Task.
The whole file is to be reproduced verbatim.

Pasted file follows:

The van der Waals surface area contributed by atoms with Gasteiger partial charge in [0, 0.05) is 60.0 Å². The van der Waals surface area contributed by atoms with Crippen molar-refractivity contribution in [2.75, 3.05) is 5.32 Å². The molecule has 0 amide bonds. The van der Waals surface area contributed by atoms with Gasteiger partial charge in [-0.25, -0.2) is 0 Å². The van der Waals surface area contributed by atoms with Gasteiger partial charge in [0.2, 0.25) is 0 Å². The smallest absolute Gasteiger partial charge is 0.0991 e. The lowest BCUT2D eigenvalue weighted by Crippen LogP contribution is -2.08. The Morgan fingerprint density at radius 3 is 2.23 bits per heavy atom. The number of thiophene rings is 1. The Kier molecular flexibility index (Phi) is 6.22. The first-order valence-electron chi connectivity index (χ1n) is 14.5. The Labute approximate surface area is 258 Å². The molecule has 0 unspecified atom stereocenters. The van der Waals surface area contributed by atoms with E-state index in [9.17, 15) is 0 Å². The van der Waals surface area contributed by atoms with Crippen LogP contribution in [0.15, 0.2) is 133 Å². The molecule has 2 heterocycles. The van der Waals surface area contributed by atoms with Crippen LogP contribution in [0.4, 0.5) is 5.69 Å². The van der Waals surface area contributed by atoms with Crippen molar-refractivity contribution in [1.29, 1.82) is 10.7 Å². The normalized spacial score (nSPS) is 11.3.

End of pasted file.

The van der Waals surface area contributed by atoms with Gasteiger partial charge in [0, 0.05) is 60.0 Å². The van der Waals surface area contributed by atoms with Crippen molar-refractivity contribution in [2.75, 3.05) is 5.32 Å². The molecule has 0 amide bonds. The van der Waals surface area contributed by atoms with Gasteiger partial charge in [-0.25, -0.2) is 0 Å². The van der Waals surface area contributed by atoms with Gasteiger partial charge in [0.2, 0.25) is 0 Å². The smallest absolute Gasteiger partial charge is 0.0991 e. The lowest BCUT2D eigenvalue weighted by Crippen LogP contribution is -2.08. The Morgan fingerprint density at radius 3 is 2.23 bits per heavy atom. The number of thiophene rings is 1. The Kier molecular flexibility index (Phi) is 6.22. The first-order valence-electron chi connectivity index (χ1n) is 14.5. The Labute approximate surface area is 258 Å². The molecule has 0 unspecified atom stereocenters. The van der Waals surface area contributed by atoms with E-state index in [9.17, 15) is 0 Å². The van der Waals surface area contributed by atoms with Crippen LogP contribution in [0.15, 0.2) is 133 Å². The molecule has 2 heterocycles. The van der Waals surface area contributed by atoms with Crippen LogP contribution in [0.4, 0.5) is 5.69 Å². The van der Waals surface area contributed by atoms with Crippen molar-refractivity contribution in [1.29, 1.82) is 10.7 Å². The normalized spacial score (nSPS) is 11.3.